Florida Spine Institute

Spinal Stenosis

Spinal stenosis is the narrowing of the space in the spinal canal that is reserved for the spinal cord and the nerves that exit this area. When it becomes narrowed, it places pressure on the spinal cord and surrounding nerves creating neurological problems. Spinal stenosis is most commonly observed in the lower back and the neck, but occasionally presents in the middle back as well. If you feel you might be afflicted with spinal stenosis, consult with the doctors at the Florida Spine Institute, who believe that surgery should be a last resort, and will explain non-surgical treatment options first.

  • What are the symptoms of spinal stenosis?

    Frequently, symptoms of spinal stenosis initiate with numbness or general pain in the arms or legs which is often relieved by sitting or flexing the lower back. General back pain can also be present. When the disorder becomes more severe, it can result in bowel and bladder function disorders as well as pain, weakness, or loss of feeling in one or both legs.

  • How is spinal stenosis diagnosed?

    In addition to a physical examination, doctors may use a variety of approaches to diagnosis spinal stenosis. X-rays show degenerative changes, and can also help to identify injuries or inherited problems. MRI, which produces a series of cross-sectional images of the back, can help to illustrate the degree of stenosis as well any nerve root involvement. Other tests that may be used to view the structures of the spine, and help diagnose spinal stenosis, include computerized axial tomography or CAT scans, myelograms, and bone scans.

  • How is spinal stenosis treated?

    When the disorder is in its early stages – and in the absence of severe or progressive nerve involvement – management of spinal stenosis can include weight loss, physical therapy, and activity modification. To reduce inflammation and relieve pain, anti-inflammatory drugs (eg, aspirin, naproxen, or ibuprofen) as well as analgesics (eg, acetaminophen) may also be prescribed.

    Although initial treatment options may relieve pain for a while, the conditions causing spinal stenosis may ultimately require surgical treatment. The most common spinal stenosis surgery is called decompressive laminectomy. Part of the roof of the spinal canal (called the lamina) is removed or adjusted to create more space for the nerves. The procedure can also involve the removal of part of the spinal disc, and in some cases, vertebrae may also be fused together.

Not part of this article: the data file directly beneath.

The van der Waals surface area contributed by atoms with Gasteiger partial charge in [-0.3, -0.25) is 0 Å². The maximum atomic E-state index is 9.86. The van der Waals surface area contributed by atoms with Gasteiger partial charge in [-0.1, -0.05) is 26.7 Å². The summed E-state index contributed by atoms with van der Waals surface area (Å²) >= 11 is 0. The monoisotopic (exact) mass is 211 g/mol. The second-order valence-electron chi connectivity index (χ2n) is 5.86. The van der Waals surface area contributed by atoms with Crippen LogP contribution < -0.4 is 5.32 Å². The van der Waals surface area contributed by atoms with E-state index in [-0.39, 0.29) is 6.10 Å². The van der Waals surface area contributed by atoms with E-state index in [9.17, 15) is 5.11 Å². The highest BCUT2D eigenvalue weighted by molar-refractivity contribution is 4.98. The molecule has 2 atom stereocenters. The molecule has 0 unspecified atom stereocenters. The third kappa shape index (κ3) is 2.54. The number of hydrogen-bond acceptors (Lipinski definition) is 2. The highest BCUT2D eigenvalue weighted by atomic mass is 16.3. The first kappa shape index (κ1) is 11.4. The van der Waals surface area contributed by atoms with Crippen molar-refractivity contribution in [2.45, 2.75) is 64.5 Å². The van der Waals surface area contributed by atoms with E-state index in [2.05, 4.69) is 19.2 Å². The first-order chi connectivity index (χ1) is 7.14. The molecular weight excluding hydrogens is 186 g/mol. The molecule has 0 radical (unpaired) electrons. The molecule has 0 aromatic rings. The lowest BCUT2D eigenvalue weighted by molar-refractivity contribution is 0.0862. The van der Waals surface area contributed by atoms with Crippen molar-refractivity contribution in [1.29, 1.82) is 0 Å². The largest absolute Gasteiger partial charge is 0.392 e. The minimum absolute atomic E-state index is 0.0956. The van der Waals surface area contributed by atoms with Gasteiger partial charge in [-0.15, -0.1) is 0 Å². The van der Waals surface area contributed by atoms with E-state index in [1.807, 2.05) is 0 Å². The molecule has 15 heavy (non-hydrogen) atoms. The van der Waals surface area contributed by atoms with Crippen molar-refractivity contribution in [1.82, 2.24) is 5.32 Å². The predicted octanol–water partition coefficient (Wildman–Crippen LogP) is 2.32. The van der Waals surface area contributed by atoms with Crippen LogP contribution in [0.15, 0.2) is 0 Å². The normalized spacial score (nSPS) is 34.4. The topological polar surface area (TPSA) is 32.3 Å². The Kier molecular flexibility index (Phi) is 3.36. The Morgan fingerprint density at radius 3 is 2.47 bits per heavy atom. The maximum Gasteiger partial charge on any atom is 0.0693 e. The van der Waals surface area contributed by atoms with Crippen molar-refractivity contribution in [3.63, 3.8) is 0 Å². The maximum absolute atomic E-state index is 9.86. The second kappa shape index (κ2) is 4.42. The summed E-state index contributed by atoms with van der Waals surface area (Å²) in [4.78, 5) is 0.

• How will they help me?

    Trigger point injections can be used to treat muscle areas in the neck, lower back, arms, and legs. They have also been successful in treating the symptoms of fibromyalgia and tension headaches. Symptoms associated with myofascial pain syndrome, or chronic pain in the tissues around the muscles, have also been alleviated with trigger point injections.
    These injections are usually more successful in treating pain compared to oral medications, since the medicine is injected directly into the problem area. Depending on what medications were used during your trigger point injections, your pain relief may be temporary, or long lasting.

  • What is the prognosis of spinal stenosis treatment?

    Depending on the individual, treatment of spinal stenosis can help to relieve symptoms and improve function. However, it is important to remember that spinal stenosis tends to be a progressive disorder that will continue to worsen with age, regardless of the treatment

Do you have spinal stenosis? Trust the professionals at the Florida Spine Institute to provide details about the many treatment options available today


Back pain. In: Elias-Jones C and Perry M. (2013). Crash Course: Rheumatology and Orthopaedics. 3rd ed. Inkling. Available at: https://www.inkling.com/read/crash-course-rheumatology-and-orthopaedics-elias-jones-perry-horton-szar-3rd/chapter-9/spinal-stenosis. Last accessed September 25, 2014.


Hsaing JK. (2014). Spinal Stenosis. Medscape. Available at: http://emedicine.medscape.com/article/1913265-overview. Last accessed September 9, 2014.